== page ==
Session: 114. Hemoglobinopathies, Excluding Thalassemia: Clinical and Epidemiological: Organ Function
Hematology Disease Topics & Pathways:
Research, Sickle Cell Disease, adult, Clinical Research, Hemoglobinopathies, Diseases, Technology and Procedures, Study Population, Human, imaging
Hematopoietic stem cell transplantation (HSCT) is currently the only curative treatment for patients with sickle cell disease (SCD). Whereas several studies have shown that the markers of anemia and hemolysis normalize after HSCT, little is known about the effects of HSCT on the parameters of cerebral perfusion and oxygen metabolism in adult patients with SCD. In patients with SCD, cerebral blood flow (CBF) is increased to compensate for anemia in order to maintain adequate oxygen delivery. However, despite this, oxygen extraction and consumption have been found to be lower compared to controls. So far only a single study in four patients with SCD reported that the CBF and oxygen extraction fraction (OEF) normalized after HSCT. In this work, we analyzed the effect of HSCT on CBF, cerebrovascular reactivity (CVR), OEF and cerebral metabolic rate of oxygen (CMRO2) in addition to the hematological parameters in adult patients with SCD before and after HSCT.
We included 10 patients (7 HbSS, 2 HbSβ0 and 1 HbSβ+; mean age: 28.3 years (19-45), 3 female) who were studied 15-246 days before HSCT and 6-34 months after non-myeloablative (alemtuzumab/3 Gy total body irradiation) matched sibling donor HSCT following pre-conditioning with azathioprine and hydroxyurea. Gray matter (GM) and whole brain (WB) CBF were measured using time-encoded pseudo-continuous arterial spin labeling (te-ASL). Venous blood T2 in the superior sagittal sinus was measured using T2-Relaxation-Under-Spin-Tagging. Te-ASL was performed before and after a vasodilatory stimulus using acetazolamide (ACZ). OEF was calculated from arterial saturation measured by pulse oximetry and venous saturation calculated from blood T2 using a sickle cell-specific calibration model before HSCT and a healthy control model after HSCT. CMRO2 was calculated using the following equation:
CMRO2 = WB CBF × OEF × oxygen content
where oxygen content was calculated from hemoglobin and arterial saturation.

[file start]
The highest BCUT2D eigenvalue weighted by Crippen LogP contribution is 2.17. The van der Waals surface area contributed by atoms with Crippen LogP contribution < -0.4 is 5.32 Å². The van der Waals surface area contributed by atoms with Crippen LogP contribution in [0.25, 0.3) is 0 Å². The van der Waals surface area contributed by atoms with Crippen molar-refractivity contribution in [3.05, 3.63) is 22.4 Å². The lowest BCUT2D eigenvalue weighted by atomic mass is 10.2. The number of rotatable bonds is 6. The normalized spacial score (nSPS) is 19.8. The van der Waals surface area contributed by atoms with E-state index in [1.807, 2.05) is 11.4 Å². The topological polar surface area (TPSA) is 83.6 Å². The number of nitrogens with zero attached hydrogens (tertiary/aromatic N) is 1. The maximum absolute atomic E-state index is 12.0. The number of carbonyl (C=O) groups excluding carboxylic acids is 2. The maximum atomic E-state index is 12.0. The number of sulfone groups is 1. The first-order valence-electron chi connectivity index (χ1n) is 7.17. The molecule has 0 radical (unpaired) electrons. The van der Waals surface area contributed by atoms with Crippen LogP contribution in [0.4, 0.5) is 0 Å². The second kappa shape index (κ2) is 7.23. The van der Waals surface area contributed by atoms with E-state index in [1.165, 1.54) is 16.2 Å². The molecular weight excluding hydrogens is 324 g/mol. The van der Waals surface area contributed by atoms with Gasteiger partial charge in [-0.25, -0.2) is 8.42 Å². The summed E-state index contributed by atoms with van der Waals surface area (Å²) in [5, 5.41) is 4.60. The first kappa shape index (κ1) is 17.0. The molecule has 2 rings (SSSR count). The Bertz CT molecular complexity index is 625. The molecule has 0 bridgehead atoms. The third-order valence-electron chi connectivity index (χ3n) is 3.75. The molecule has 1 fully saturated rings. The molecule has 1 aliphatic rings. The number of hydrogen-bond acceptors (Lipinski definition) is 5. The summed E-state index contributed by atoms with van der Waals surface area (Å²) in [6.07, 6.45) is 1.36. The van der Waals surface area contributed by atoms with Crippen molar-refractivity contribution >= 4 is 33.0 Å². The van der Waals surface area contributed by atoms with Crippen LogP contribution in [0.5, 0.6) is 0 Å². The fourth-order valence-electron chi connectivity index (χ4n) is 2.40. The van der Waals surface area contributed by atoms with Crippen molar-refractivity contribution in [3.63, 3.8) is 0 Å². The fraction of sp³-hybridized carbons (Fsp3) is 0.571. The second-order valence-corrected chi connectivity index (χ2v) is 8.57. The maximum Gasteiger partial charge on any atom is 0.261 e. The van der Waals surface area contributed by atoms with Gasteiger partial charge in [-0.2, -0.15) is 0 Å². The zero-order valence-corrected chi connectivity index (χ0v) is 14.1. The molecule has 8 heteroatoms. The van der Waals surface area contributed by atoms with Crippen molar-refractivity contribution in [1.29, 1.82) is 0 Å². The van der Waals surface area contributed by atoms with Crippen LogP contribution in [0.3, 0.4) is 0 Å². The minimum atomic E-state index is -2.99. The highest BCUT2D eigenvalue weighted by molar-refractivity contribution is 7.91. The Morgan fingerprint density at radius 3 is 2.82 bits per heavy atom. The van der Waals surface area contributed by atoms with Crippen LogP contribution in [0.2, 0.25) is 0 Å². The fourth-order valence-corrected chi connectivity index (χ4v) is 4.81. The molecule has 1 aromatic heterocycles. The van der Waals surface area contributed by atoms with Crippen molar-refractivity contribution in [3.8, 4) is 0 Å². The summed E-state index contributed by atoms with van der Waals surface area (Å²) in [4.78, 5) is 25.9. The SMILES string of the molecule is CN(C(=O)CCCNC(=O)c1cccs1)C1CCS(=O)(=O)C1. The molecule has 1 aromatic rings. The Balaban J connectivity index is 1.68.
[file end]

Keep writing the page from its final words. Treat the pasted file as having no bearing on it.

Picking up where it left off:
CVR reflects the capacity of the blood vessels to dilate in response to a vasoactive stimulus and was calculated using the following equation:
CVR = (GM CBFpost-ACZ – GM CBFpre-ACZ) / GM CBFpre-ACZ × 100%.
where CBFpre-ACZ and CBFpost-ACZ are the CBF measured before and after ACZ respectively.
A Wilcoxon signed-rank test was used to test the significant differences in hemoglobin, reticulocytes, LDH, total bilirubin, CBF, CVR, OEF and CMRO2 before and after HSCT.
CBF, CVR and CMRO2 of one patient were excluded because of severe motion during the te-ASL scan. Hemoglobin levels were significantly increased (Z = -2.8; p<0.01) and markers of hemolysis (LDH (Z = -2.7; p<0.01), reticulocytes (Z = -2.8; p<0.01) and total bilirubin (Z = -2.8; p<0.01)) were significantly reduced after transplantation. GM CBF significantly decreased after HSCT (Fig. 1A) while GM CVR increased in all patients (Z = -2.7; p<0.01). OEF (Z = -2.2; p= 0.03) and CMRO2, parameters of oxygen metabolism, significantly increased after transplantation (Fig. 1B). One patient ( HbSβ+) who had been using hydroxyurea for years before transplantation showed a remarkable high OEF before transplantation (45.6%) which in contrast to other patients reduced after transplantation (36.2%). Since both CBF and OEF decreased after transplantation in this patient, CMRO2 slightly decreased after transplantation (3.1 vs 2.9 mL O2/100g/min; dark blue dot in Fig. 1B). Another patient also showed a slightly lower CMRO2 after transplantation (1.82 vs 1.67 mL O2/100g/min) which was caused by a strong reduction in CBF which was halved after transplantation (orange dot in Fig. 1A-B).
Cerebral blood flow normalized after HSCT in adult SCD patients. In addition, we found increased GM CVR after HSCT suggesting that the vasodilatory capacity of the cerebral vessels might be increased compared to before transplantation. After transplantation, cerebral oxygen metabolism, reflected by OEF and CMRO2, was also restored to values reported in healthy controls, indicating improved cerebral oxygen utilization in these patients. Looking ahead, follow-up scans need to be performed to determine whether this improved cerebral oxygen metabolism will prevent future cerebral (silent) infarctions.
Disclosures: Nur: Novartis: Membership on an entity's Board of Directors or advisory committees, Research Funding, Speakers Bureau. Biemond: Novartis: Membership on an entity's Board of Directors or advisory committees, Research Funding; Bluebird Bio: Membership on an entity's Board of Directors or advisory committees; CSL Behring: Membership on an entity's Board of Directors or advisory committees; Chiesi: Membership on an entity's Board of Directors or advisory committees; Modus Therapeutics: Membership on an entity's Board of Directors or advisory committees; Novo Nordisk: Membership on an entity's Board of Directors or advisory committees; Celgene: Membership on an entity's Board of Directors or advisory committees; BMS: Research Funding; GBT: Membership on an entity's Board of Directors or advisory committees, Research Funding; Sanquin: Research Funding.
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